FremantleMedia’s press release about American Gods can be read here.

Writer's BlockUndoubtedly there’s irony inherent in writing about writer’s block…

Once upon a time writing flowed easily from the brain and onto this blog. The Musings on Bond at 50 series, the Doctor Who and Sherlock reviews. Scribbled my notes in my notepad, collate them and craft hundreds and thousands of words around them. People liked my “musings”. My Musings got my noticed by HI! Magazine (now regenerated into The Geek Agenda) and I was invited to ramble on about Doctor Who and other geeky issues on their website.

Now it’s all a bit of a mess…

For the last few months it’s become increasingly difficult to craft the thoughts into appealing, informative and knowledgeable articles. I’ve just about gotten away with it but it’s become more and more difficult. The moment of realisation that I’m having serious trouble came during this last week when I tried to write about The Empty Hearse, the first episode of Sherlock‘s third series. I had notes and thoughts. I started writing. It looked ok. I compared the nascent work to the previous reviews of Sherlock that I’d written. The few hundred words that I’d crafted about The Empty Hearse were complete shit. Disorganised tirade of rubbish. Directionless nonsense infected with poor grammar. Deleted for all eternity. I want to write about the return of Sherlock Holmes and Dr John Watson in their three new adventures but it’s not going to happen for a while. Hopefully there will be disappointment that my views won’t be heard.

(For the record The Empty Hearse is basically Sherlock Holmes meets V For Vendetta with a hint of the London Underground scenes from Skyfall. And it cheated the audience by not revealing a definitive explanation for Sherlock’s survival).

The drop in quality has coincided with being diagnosed with bipolar disorder II and the prescribing of medication for the illness. The quetiapine leaves me excessively fatigued at times and all too often my creative process is completely fogged. Part of me really wants to dump the medication and get the writing mojo back. But I have a medical condition that requires treatment and I’d be a complete idiot to ignore the advice of my psychiatrist. All the same the temptation of getting creative juices flowing fully once again is hugely tempting.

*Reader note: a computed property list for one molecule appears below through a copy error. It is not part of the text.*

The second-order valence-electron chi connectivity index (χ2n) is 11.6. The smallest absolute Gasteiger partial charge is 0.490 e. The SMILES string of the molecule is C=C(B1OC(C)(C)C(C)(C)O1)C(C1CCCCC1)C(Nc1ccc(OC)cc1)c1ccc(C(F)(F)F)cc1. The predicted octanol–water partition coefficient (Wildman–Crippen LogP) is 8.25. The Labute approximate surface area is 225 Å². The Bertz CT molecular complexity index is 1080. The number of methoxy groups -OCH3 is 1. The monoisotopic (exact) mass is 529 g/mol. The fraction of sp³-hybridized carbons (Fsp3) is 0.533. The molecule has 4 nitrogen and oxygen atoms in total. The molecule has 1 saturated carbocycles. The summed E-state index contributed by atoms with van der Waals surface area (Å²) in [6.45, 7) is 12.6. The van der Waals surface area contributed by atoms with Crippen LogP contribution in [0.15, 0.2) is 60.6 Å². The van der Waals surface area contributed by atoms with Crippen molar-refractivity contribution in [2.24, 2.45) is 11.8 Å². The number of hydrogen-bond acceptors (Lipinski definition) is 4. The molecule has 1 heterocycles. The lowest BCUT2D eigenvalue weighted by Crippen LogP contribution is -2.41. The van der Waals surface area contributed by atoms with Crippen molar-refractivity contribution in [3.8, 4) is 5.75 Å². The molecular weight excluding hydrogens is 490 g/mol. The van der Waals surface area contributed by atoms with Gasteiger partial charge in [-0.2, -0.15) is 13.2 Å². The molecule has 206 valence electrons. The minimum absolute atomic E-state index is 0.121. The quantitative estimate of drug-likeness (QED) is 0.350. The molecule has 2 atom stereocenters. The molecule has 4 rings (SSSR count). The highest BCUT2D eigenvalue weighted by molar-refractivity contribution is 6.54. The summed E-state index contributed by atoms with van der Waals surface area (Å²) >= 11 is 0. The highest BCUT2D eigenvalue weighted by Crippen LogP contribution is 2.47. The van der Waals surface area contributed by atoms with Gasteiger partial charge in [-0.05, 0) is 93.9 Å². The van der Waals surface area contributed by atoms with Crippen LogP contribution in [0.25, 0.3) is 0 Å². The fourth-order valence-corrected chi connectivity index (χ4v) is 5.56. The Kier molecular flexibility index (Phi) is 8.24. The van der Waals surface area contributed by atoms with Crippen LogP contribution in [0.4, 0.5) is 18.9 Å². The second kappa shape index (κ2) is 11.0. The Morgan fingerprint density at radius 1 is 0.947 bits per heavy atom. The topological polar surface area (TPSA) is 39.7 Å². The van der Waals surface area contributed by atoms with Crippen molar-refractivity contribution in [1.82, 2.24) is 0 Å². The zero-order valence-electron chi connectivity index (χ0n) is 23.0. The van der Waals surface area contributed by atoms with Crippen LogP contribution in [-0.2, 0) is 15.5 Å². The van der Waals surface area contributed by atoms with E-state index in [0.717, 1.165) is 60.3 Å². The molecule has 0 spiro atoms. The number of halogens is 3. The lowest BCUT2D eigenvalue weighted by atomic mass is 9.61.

At present I’ve also got musings on An Adventure in Space and Time and The Time of the Doctor (“brilliantly nostalgic” and “incoherently shit” respectively) to get done. I managed to do reviews of those for The Geek Agenda so hopefully I can get something comprehensible done in the near future by building and adapting. There’s load of information and knowledge trapped in my little grey cells. Ask me for data and I’d be able to pour it out. I just can’t be creative with it.

I’m not reading enough at present (hardly anything in fact) so perhaps a key element in getting the brain flowing effectively is to get the creativity of others inside my head. There’s Neil Gaiman’s complete Sandman (10 weighty “re-mastered” volumes in a shiny slipcase) awaiting my attention. There’s also several instalments of Game of Thrones and The Hunger Games trilogy demanding my attention.

I love writing. Writing is a release I need.